GRM: I couldn’t live without them. The strangest thing is to go from writing into the void to writing for others. I still write the stories I want to read, but the Treehouse provides feedback, ideas, help, encouragement… Everyone needs a Treehouse. I am so happy they decided to set build one and let me in. It is an inspirational place!

I fully recommend, if someone out there enjoys the books, you get in contact with one of the members and ask to join. We’d love to have you. We’ll clear a space just for you.

 

Okay, serious things now.

GRM: < Gulp!>

[<evil grin>]

 

What is the hardest thing about writing?

GRM: Turning off the internet, the telly, the distractions of life and just getting down to it. Once you can do that, it is easier… Much easier.

[Turning off the internet is like cutting off your arteries!]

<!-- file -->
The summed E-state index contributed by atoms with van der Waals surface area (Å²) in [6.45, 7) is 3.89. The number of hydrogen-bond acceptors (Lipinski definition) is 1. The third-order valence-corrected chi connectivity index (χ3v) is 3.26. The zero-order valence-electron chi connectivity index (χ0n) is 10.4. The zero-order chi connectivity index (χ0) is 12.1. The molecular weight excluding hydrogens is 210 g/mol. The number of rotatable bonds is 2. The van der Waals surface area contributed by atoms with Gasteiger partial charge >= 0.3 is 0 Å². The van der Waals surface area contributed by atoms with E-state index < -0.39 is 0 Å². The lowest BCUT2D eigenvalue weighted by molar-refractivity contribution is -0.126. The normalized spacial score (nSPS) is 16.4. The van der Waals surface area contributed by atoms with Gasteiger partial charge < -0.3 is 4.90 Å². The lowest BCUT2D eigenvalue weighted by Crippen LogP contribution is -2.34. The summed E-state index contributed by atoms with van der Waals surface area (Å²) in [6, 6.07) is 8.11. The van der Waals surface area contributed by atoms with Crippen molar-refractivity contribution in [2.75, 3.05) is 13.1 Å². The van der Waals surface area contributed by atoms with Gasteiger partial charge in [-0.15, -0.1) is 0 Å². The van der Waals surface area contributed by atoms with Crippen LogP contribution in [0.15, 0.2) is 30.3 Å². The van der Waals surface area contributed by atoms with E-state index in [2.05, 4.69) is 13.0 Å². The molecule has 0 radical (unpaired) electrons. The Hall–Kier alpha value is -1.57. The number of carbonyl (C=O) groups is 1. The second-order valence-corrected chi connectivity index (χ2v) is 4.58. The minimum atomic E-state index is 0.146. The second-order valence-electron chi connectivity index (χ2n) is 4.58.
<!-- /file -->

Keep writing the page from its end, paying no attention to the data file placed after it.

What is the easiest thing about writing?

GRM: Ideas. They come from everywhere, all the time. All you have to do is listen, dream and try them out. Some work, some don’t. Keep working on the ones that do.

 

For your reading, do you prefer ebooks or traditional paper/hard back books?

GRM: I honestly don’t mind. I like a good paperback, but I can devour books on my Kindle – and buying ebooks is so easy such a temptation. I’ve Kindle full of unread books… One day!

Judging the SPFBO takes up a lot of time, and they are all ebooks, but it does mean I get to find some real treasures – Paternus by Dyrk Ashton [yeah, the one and only] from last year’s batch was the standout for me. I’ve got Josiah Bancroft’s Senlin Ascends on my Kindle to read, and I am looking forward to that one.